Do you have any tips for using social media to connect with your customers?


When Life Hands You Lemons, Make Lemonade

The past year has been pretty crazy for social media followers. What was once a distant concept has been adapted by businesses to reach beyond the traditional marketing campaign. Companies that have a handful of employees are now using social media to reach out to prospects and multi-national and multi-million dollar companies are using social media to build customer loyalty. Some companies are even using it to develop product roadmaps.

Social media has also hit the mainstream. Take a look at these examples;

The Vatican announced last week that they are now using Facebook. You can join their 1,400 fans here.

San Francisco’s mayor, Gavin Newsom, announced his running for California Governor on YouTube and the city now has its 311 Operation Center using Twitter tweeting to its 1,500 followers of what’s going on in the city by the bay.

President Obama’s team brought social media to the masses during the 2008 President campaign with LinkedIn, Facebook, YouTube and many other social media mediums.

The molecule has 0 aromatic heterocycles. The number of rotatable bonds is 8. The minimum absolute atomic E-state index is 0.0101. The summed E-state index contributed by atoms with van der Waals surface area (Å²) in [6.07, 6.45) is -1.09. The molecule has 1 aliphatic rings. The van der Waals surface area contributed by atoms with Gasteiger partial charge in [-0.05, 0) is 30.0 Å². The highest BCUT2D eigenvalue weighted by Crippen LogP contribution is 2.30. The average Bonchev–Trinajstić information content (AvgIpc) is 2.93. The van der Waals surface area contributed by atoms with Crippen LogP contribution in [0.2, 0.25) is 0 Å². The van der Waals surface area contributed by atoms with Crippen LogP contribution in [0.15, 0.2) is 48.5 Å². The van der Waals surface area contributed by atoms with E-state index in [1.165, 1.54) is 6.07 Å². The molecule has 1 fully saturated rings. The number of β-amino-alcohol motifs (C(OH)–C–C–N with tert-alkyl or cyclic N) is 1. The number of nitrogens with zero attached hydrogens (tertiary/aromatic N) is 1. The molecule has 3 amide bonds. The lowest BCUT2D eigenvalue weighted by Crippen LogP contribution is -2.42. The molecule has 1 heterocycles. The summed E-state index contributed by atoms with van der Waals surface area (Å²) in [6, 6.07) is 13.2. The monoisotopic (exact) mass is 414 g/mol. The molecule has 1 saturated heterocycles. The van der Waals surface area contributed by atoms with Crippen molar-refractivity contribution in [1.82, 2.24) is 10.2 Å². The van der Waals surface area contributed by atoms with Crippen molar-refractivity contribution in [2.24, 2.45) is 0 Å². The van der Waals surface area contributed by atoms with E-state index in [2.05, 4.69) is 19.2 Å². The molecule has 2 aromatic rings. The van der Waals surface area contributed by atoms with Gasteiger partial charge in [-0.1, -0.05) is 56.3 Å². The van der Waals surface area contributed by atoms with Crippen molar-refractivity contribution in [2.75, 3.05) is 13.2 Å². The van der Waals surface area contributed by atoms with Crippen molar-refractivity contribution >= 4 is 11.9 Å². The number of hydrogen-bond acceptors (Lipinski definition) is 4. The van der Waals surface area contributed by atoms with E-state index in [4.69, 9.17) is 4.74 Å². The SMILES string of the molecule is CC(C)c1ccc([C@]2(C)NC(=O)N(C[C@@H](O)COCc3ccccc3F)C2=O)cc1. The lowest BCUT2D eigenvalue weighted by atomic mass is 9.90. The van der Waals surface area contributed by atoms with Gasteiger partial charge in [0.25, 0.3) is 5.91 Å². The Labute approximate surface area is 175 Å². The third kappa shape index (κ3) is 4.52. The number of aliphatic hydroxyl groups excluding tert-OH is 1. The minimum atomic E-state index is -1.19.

I think we all remember the CNN vs. Ashton Kutcher race to have 1,000,000 followers on Twitter. (personally, I think this was all just a publicity stunt because it’s not about the number of followers you have, but the quality)

Most recently, Lance Armstrong today announced the birth of his son, Max, on Twitter.

My point with this post isn’t to say that everyone is using social media so you should too. My point is that your customers are using social media so you should be there to see what they’re saying, see what interests them and to connect with them. Your customers follow politics, watch CNN and enjoy watching professional athletes. Find the voice of your customers.